Sumo Experience

Sumo: A Day in the Life of a Sumo Wrestler

Sumo experience.

Sumo the very word sounds huge. Balanced between sport and ritual, this spectacle of the gargantuan is as quintessentially Japanese as you get.

Unlike, say, the tea ceremony, or kimono, or calligraphy all with their roots clearly in China sumo likes to think of itself as akin to the Shinto religion from which it reputedly sprang, i.e., purely Japanese, purely wa.

H.I.S. Experience Japan program

I took part in a sumo stable experience courtesy of the travel and tourism agency HIS Japan. The sumo tour is one of the many possible tours that make up the H.I.S. Experience Japan Tours and Cultural Activities Program.

The sumo stable

Assembly was at Motocho station on the Shinjuku Subway Line at 8.15a.m. After an introductory talk from our guide about dos and don'ts (no eating, no gum, but cameras, even with flash, were OK). From there our group mainly of Europeans, plus a few Australasians, made its way to a very nondescript house in a neighborhood 5 minutes walk away.

Immediately in through the door, to the left, was the fluorescent-lit sumo ring, or dohyo. We were shown in and sat down on a low platform by the wall. But even before we'd finished removing our shoes, what hit you first in the ear - was the smacking and shouting.

Morning sumo practice

Practice is already in full swing. A dozen burly boys in loincloths meander around the large dohyo (ring) that takes up most of the room. Inside it two heaving, puffing young giants various digits and joints wound with white tape or bandages - crouch facing each other off. Then upon a tacit signal they spring at each other.

Thwack! The crack of head on head is alarming each and every time. To give (very full) body to that sense of alarm, one young man stands silently in a corner, morosely watching the proceedings sporting a chin-high neck brace.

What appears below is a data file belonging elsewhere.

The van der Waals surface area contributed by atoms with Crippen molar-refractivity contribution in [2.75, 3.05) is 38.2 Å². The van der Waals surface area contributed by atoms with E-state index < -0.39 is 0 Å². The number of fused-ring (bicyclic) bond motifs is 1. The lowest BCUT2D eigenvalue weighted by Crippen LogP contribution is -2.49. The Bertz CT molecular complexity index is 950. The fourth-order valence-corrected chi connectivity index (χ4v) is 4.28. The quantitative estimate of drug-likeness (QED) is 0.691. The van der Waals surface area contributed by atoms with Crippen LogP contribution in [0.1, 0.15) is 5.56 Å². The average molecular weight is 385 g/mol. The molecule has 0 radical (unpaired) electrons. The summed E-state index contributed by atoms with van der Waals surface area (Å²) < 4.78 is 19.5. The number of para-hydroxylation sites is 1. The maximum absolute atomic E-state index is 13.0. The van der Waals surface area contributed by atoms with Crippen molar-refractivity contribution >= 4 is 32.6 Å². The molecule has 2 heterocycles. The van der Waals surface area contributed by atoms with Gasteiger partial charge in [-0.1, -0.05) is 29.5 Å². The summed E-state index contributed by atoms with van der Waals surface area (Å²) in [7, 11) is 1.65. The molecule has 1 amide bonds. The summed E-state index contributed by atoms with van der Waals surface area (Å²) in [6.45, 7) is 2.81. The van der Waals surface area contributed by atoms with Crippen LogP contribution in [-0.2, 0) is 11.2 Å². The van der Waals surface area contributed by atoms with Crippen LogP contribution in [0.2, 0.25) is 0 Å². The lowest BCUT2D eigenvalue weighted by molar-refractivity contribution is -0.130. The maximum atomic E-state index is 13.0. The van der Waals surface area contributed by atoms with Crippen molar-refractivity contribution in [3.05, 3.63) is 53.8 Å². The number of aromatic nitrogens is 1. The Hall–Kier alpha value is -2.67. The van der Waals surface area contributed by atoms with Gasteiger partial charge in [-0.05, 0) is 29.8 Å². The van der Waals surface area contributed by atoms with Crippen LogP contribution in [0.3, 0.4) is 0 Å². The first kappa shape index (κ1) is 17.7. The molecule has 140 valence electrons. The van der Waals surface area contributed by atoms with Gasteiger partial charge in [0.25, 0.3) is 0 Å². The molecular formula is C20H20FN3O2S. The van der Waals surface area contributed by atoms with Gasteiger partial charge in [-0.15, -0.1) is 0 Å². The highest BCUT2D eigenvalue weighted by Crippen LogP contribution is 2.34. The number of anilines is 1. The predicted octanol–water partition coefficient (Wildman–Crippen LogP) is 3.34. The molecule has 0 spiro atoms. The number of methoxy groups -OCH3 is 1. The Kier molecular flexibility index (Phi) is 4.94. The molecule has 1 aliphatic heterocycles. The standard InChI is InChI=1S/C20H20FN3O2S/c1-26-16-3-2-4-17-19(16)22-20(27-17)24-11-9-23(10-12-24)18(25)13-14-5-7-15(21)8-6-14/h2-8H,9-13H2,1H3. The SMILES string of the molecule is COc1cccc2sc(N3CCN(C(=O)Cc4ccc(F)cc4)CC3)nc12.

Sumo experience.
Sumo experience.
Sumo experience.
Sumo experience, Tokyo.

In the sumo ring

The stable master, in his fifties, sits alongside us on a bench with a couple of contemporaries, shouting out encouragement, advice, or rebuke. The winner of a bout, on throwing his opponent out of the ring, is immediately surrounded by at least half a dozen others, crying out at full volume and raising an arm to him. For a long time I thought it was no more than acclaim for the winner - a trad hi-five - but gradually worked out that they were vying to be chosen by him as his next opponent. Needless to say, as the session goes on, as the bandages, tape and topknots come loose little by little, as the huffing and puffing gets more and more desperate, and the stops for sweat wiping more frequent, the clamor for next would, at time, noticeably subsides.

The guy who dominates the ring is a squat-headed short-haired man-mountain whose eyes almost roll back into his head with the prolonged, pugnacious effort he keeps up to push every challenger out. Gasping as if for life itself, he is a flesh-and-blood battering ram that only an unusually fierce effort intermittently dislodges. But he springs back.

Practice, we were told, had begun at 7am. It finished at 10.30am. The final 20 minutes featured the exercise of pushing a massive, more senior, member of the stable, as is, across the ring. It was followed by group calisthenics, the most impressive being the slow raising of a leg high as possible (which was high!) in unison, stamping it back down on the ground, then the same for the other. (We learned later from the guide that this has its roots in an ancient agricultural ritual whereby fighters would stamp the ground to drive any evil spirits out of the earth before planting.)

Sumo breakfast

Just watching two hours of mutual struggling and straining was strenuous in itself. We were ready to eat. Upstairs, a generous nabe stew waited, on low tables on the tatami floor. While we tucked in to the big generous pots of cabbage, mushroom, leek, agedofu, and chicken pieces, the stable master fielded a barrage of questions, interpreted into Japanese and back into English by our guide. In the corner a wrestler slumbered on a futon.

The sumo stablemaster

The questions for the stablemaster were many and varied, but he answered them from his deep knowledge and experience of the sport. The youngest wrestler there? 15. The oldest? 25. The average weight? About 150kg. The drop out rate? High. The daily routine? Three or four hours of morning practice on an empty stomach, lunch (four or five bowls of both rice and stew), followed by sleep. The greatest sumo wrestler ever? Probably Futabayama. Are the boys allowed out at night? If they're of drinking age and back by 10pm. The reason the boys join the stable? For the glory.

A personable young member of the stable, towering over us all, engaged in some relaxed chat with us toward the end even allowing us to try and push him. But, as one member of the party the biggest there in fact declared after a few moments of vain shoving, he was: "Immovable!"

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